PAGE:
Secondly, you should file an “Appearance”. An Appearance is a form that tells the other parties in the foreclosure proceedings that you would like copies of all subsequent court documents sent to you. This will let you follow what is happening in the foreclosure proceedings. Once you file your Appearance you will need to send a copy to the lender and any other parties who have already filed Appearances (the court file will contain this information).

This also lets the court know that you matter. Whatever the court decides to do, they can’t take you into account unless they know you are there. The more steps you take to assert yourself in a situation like this, the better.

You can get an Appearance at the court registry that is named at the top right corner of the Petition. It costs nothing to file an Appearance. You must file the Appearance within seven days of receiving the petition.

Should I keep paying rent?

Yes, you are still obliged to pay rent to your landlord under your tenancy agreement unless title to the property is transferred or a Receivership Order is issued (see below).

You may have trouble paying your rent during the foreclosure proceedings because your landlord or his agent have moved their office and not left a forwarding address or gone out of business. If this happens, don’t think that you automatically don’t have to pay rent anymore. Your landlord or the lender could come after you at a later date for rent you have not paid.

Save the money that you would have paid as rent, possibly in a separate bank account. You are technically liable for a period of six years, though in practice if no one has contacted you about this rent for eighteen months to two years it is unlikely they ever will. Use the money if you need to, but be aware that you might have to pay it later.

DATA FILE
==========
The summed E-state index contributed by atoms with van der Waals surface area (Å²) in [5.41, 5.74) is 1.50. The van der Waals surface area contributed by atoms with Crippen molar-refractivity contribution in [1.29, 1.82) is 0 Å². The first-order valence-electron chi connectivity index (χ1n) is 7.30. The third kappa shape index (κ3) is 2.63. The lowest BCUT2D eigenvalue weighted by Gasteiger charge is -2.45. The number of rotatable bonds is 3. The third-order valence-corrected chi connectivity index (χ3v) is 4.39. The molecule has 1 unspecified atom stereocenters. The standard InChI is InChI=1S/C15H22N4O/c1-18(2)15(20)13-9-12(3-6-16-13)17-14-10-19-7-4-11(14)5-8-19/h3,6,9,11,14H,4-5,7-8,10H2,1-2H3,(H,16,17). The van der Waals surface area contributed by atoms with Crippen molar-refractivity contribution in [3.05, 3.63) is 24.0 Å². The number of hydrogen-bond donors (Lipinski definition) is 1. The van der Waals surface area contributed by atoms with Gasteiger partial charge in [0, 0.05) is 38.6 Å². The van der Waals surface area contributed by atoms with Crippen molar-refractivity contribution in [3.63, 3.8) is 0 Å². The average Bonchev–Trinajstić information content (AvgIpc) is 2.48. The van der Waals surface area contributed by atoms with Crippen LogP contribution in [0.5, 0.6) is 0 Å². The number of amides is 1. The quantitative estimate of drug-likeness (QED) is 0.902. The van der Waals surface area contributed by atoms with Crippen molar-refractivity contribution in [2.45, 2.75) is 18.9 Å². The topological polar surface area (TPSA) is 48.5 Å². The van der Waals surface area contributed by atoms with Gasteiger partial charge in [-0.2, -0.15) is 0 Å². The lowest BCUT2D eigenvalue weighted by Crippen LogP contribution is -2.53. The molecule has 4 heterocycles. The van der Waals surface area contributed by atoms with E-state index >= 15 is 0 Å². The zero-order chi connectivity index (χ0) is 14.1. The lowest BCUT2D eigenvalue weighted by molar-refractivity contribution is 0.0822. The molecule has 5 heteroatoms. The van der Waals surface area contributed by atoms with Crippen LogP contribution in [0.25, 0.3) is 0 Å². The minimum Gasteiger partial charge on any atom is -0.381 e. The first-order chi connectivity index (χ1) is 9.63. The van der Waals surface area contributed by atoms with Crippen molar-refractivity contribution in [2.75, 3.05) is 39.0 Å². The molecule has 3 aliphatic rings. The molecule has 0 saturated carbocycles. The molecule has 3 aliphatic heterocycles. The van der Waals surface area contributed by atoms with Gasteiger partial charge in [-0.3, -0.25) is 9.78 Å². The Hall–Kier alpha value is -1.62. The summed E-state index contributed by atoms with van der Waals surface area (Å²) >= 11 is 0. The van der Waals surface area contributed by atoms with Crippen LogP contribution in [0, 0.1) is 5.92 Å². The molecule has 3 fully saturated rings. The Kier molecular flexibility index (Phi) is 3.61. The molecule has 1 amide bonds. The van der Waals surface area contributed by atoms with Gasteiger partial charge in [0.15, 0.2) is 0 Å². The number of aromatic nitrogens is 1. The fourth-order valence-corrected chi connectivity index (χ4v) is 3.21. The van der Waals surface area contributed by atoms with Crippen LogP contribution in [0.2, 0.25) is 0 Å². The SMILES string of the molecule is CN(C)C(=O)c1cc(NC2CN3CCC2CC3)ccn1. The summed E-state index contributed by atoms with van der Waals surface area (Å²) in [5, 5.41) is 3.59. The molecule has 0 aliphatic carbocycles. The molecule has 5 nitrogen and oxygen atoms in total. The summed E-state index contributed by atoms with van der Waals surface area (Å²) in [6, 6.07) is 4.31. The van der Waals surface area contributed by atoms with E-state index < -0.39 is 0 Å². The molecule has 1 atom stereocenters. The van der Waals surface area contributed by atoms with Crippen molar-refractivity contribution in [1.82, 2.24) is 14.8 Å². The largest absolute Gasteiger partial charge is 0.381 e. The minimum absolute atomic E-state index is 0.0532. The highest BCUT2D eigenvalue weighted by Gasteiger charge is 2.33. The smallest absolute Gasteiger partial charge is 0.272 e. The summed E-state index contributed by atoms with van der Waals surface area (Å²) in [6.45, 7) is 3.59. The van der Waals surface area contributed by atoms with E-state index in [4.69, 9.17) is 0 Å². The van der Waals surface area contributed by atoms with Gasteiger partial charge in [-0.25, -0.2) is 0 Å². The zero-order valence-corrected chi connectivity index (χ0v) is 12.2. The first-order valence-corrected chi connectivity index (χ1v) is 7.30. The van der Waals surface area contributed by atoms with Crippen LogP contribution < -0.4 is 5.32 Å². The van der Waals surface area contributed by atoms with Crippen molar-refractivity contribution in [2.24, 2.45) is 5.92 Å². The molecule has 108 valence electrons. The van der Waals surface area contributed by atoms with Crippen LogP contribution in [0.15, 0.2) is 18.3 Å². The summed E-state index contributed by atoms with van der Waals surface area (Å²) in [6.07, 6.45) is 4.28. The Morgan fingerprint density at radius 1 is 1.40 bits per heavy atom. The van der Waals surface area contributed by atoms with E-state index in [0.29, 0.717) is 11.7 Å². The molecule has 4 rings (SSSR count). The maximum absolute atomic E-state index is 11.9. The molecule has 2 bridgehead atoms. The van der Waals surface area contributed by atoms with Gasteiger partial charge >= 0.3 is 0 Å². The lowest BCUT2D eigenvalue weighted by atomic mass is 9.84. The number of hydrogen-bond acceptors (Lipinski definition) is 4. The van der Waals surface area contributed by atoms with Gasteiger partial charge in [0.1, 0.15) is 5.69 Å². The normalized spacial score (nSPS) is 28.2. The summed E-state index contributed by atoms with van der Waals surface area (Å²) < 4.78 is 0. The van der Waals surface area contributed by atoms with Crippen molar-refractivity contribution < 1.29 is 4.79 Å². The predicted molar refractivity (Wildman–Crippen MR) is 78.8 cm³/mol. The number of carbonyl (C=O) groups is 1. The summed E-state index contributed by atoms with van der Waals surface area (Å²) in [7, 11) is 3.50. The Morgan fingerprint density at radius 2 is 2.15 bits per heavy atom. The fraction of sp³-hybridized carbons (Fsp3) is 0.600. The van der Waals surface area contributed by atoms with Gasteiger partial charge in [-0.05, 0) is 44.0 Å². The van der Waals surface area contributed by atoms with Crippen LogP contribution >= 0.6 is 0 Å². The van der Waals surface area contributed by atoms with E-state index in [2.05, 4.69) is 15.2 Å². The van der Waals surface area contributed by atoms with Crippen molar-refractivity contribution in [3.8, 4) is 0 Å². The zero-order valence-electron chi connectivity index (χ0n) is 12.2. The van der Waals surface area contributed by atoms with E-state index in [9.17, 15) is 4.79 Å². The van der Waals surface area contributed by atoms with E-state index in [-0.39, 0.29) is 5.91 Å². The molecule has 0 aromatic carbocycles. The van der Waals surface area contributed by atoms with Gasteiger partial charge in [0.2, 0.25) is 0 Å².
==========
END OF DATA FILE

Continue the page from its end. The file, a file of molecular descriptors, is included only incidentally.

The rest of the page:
Do Court Orders from the proceedings apply to me?

As a tenant you are probably a respondent in the foreclosure action (see above) and foreclosure orders must be obeyed. If you have not been served and you lived at your residence before foreclosure proceedings started, then the orders do not apply to you.

This means that if the court orders that the property must be sold then you must comply with all of the terms set out that deal with how it will be sold. If a court orders that the property can be shown by a real estate agent during certain hours upon reasonable notice, you need to let the agent show the property during those hours. Pay attention to court orders, they affect you. You can minimize how stressful and disruptive the process is by staying informed and planning accordingly.

A court might issue a Receivership Order if the lender asks it to. This is an order that says that a tenant must pay their rent to a specially-appointed receiver instead of to the landlord. If this order is issued you must pay the receiver and not your landlord.

Will I have to move?

If an Order for Conduct of Sale is issued by a court, you will have to move out by the Possession Date that is stated in the order. A court could also issue an Order Absolute, which transfers title of the property to the lender. In this case you will have to move out on the date that the title is transferred. Plan ahead and don’t get caught by surprise by this. If you see this coming you should have plenty of time to find a new home without too much stress.

It is possible that the new owner or buyer of the property is willing to rent it to you. This requires a new tenancy agreement.